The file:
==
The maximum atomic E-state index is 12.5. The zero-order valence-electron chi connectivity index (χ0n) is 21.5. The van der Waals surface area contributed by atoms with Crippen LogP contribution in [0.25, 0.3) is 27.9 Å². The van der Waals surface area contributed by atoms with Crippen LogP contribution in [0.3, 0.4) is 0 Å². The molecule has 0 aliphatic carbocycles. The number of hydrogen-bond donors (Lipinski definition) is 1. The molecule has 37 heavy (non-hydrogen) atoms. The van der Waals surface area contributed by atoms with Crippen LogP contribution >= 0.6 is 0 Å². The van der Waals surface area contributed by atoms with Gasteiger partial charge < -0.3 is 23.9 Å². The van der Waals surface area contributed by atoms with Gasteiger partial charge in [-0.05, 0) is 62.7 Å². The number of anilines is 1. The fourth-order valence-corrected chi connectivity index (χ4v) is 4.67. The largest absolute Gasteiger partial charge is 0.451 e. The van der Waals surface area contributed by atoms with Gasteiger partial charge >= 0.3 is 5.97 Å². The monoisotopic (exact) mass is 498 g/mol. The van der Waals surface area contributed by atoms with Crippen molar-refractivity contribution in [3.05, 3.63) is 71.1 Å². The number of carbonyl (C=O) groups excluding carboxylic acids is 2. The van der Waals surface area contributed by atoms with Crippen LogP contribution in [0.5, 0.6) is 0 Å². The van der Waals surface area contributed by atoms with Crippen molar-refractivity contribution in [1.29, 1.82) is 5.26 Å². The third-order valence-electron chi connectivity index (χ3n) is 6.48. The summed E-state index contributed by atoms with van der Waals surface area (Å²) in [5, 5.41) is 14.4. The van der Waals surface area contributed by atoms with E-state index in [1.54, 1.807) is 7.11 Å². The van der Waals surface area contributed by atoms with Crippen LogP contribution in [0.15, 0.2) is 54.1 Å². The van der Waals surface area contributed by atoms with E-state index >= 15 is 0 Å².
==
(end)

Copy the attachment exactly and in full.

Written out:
The maximum atomic E-state index is 12.5. The zero-order valence-electron chi connectivity index (χ0n) is 21.5. The van der Waals surface area contributed by atoms with Crippen LogP contribution in [0.25, 0.3) is 27.9 Å². The van der Waals surface area contributed by atoms with Crippen LogP contribution in [0.3, 0.4) is 0 Å². The molecule has 0 aliphatic carbocycles. The number of hydrogen-bond donors (Lipinski definition) is 1. The molecule has 37 heavy (non-hydrogen) atoms. The van der Waals surface area contributed by atoms with Crippen LogP contribution >= 0.6 is 0 Å². The van der Waals surface area contributed by atoms with Gasteiger partial charge < -0.3 is 23.9 Å². The van der Waals surface area contributed by atoms with Gasteiger partial charge in [-0.05, 0) is 62.7 Å². The number of anilines is 1. The fourth-order valence-corrected chi connectivity index (χ4v) is 4.67. The largest absolute Gasteiger partial charge is 0.451 e. The van der Waals surface area contributed by atoms with Gasteiger partial charge >= 0.3 is 5.97 Å². The monoisotopic (exact) mass is 498 g/mol. The van der Waals surface area contributed by atoms with Crippen molar-refractivity contribution in [3.05, 3.63) is 71.1 Å². The number of carbonyl (C=O) groups excluding carboxylic acids is 2. The van der Waals surface area contributed by atoms with Crippen LogP contribution in [0.5, 0.6) is 0 Å². The van der Waals surface area contributed by atoms with Crippen molar-refractivity contribution in [1.29, 1.82) is 5.26 Å². The third-order valence-electron chi connectivity index (χ3n) is 6.48. The summed E-state index contributed by atoms with van der Waals surface area (Å²) in [5, 5.41) is 14.4. The van der Waals surface area contributed by atoms with E-state index in [1.54, 1.807) is 7.11 Å². The van der Waals surface area contributed by atoms with Crippen LogP contribution in [0.15, 0.2) is 54.1 Å². The van der Waals surface area contributed by atoms with E-state index >= 15 is 0 Å².